The Regale lilies are always popular with honey bees as the big scented flowers produce copious nectar and pollen. This bee wasn't being busy, and on closer inspection it was clearly dead, a dry husk of a bee. Just visible is it's assassin, a specialist predator of pollinators, the Crab Spider, Misumena vatia. The females lurk in flower heads to catch visiting pollinators and though only pea-sized will easily tackle prey as big as a bumblebee. Preferring white or yellow flowers, they change colour to match their chosen bloom perfectly. They don't only wait passively for prey to arrive though but garland the flowers with web trip lines too - around the back of the flower the spider was busy doing just that.
Teasels are getting ready to flower, the soft, green buds are getting larger everyday. A shower of rain has filled the cups formed by the leaf bases. Already collecting is a fine collection of teasel-cup crud, and now small insects will drown in these pools. As their tiny bodies rot, the nutrients released will give the teasel a boost - teasels with cups full of prey produce many more quality seeds than 'un-fed' individuals.
The first flush of flowers of the South African Daisy bush, Euryops chrysanthemoides, is just fading. Garrard has been busy dead-heading them, a fiddley tiresome job, snipping each one off individually with scissors. This time spent is well worth it, as left alone the dead-heads would become increasingly messy. Cleaned up, it will soon be producing a further flush of its bright golden-yellow flowers. Well done Garrard.
Parsnips, grown from a few shrivelled old roots stuck in the ground at winter's end, are flowering. The flat heads of luminous yellow/green flowers are opening, to delight hungry hover flies. Our gardener is liking them too, he'll be chucking parsnip seed into the borders for a repeat appearance next year. Grown from seed these should make for stronger plants with even better flowering, to carry the yellow/green 'umbel' theme forward as the fading stems of early Alexanders' domed green heads - below - get cut down.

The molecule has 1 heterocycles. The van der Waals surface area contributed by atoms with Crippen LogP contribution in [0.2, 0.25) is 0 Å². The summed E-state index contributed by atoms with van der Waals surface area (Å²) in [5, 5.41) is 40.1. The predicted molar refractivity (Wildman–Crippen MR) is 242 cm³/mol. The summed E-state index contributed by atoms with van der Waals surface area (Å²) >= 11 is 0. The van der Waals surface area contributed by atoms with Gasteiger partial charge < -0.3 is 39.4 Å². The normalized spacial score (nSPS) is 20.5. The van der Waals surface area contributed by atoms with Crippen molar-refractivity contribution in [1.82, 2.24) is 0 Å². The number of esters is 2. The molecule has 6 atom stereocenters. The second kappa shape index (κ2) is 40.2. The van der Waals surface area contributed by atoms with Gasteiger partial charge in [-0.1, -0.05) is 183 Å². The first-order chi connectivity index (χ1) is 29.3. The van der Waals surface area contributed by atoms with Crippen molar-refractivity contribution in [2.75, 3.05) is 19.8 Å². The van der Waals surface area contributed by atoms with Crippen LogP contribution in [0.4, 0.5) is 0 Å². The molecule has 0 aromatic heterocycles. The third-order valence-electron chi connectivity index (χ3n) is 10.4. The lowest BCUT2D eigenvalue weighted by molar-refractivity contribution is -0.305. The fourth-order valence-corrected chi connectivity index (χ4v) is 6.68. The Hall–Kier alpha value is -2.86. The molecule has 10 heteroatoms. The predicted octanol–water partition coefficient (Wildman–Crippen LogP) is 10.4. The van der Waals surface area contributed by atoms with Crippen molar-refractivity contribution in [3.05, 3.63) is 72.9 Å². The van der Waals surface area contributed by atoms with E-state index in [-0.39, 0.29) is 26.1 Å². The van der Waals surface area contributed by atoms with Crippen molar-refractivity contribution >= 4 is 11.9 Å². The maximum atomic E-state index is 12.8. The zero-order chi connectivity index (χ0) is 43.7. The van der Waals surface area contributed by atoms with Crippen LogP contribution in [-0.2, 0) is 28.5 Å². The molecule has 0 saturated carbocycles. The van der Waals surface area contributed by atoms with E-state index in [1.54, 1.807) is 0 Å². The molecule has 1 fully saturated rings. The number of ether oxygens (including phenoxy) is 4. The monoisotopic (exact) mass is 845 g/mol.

The first flush of the garden roses is well underway. They can prove irresistible. Last year there was a successful prosecution of a rose thief, arrested in the early hours of the morning climbing over the railings with a bucket of stolen blooms - our gardener, used to clearing up the sad remains of sniffed and discarded blooms, thought this was a great use of police time!
Though not at the top of any wildlife-friendly planting guide, roses do support wildlife. Rose sawfly larvae will soon gnaw their leaves to herring-bone skeletons, aphids will gather in great herds on new soft growth, leaf-cutter bees will cut semi-circular snippets from the leaves to line their brood cells. Single-flowered varieties will be busy with eager pollen-hunters. The double will be busy with noses, as garden visitors stop for a sniff.